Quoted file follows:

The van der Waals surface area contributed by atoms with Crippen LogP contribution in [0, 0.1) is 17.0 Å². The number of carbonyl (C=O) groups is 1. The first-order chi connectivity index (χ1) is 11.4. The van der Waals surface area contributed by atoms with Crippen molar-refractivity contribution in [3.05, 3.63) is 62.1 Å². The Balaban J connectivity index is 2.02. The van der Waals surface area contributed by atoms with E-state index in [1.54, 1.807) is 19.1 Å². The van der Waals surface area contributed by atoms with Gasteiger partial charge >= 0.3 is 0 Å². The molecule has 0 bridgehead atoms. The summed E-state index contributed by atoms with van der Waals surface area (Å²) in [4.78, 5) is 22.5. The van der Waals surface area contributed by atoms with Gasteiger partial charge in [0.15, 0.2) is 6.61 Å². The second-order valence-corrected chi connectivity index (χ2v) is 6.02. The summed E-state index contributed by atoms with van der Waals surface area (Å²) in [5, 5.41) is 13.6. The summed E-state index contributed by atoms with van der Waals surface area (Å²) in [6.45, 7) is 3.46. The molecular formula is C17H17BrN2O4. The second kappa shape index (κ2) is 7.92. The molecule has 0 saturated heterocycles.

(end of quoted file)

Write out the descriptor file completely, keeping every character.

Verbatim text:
The van der Waals surface area contributed by atoms with Crippen LogP contribution in [0, 0.1) is 17.0 Å². The number of carbonyl (C=O) groups is 1. The first-order chi connectivity index (χ1) is 11.4. The van der Waals surface area contributed by atoms with Crippen molar-refractivity contribution in [3.05, 3.63) is 62.1 Å². The Balaban J connectivity index is 2.02. The van der Waals surface area contributed by atoms with E-state index in [1.54, 1.807) is 19.1 Å². The van der Waals surface area contributed by atoms with Gasteiger partial charge >= 0.3 is 0 Å². The molecule has 0 bridgehead atoms. The summed E-state index contributed by atoms with van der Waals surface area (Å²) in [4.78, 5) is 22.5. The van der Waals surface area contributed by atoms with Gasteiger partial charge in [0.15, 0.2) is 6.61 Å². The second-order valence-corrected chi connectivity index (χ2v) is 6.02. The summed E-state index contributed by atoms with van der Waals surface area (Å²) in [5, 5.41) is 13.6. The summed E-state index contributed by atoms with van der Waals surface area (Å²) in [6.45, 7) is 3.46. The molecular formula is C17H17BrN2O4. The second kappa shape index (κ2) is 7.92. The molecule has 0 saturated heterocycles.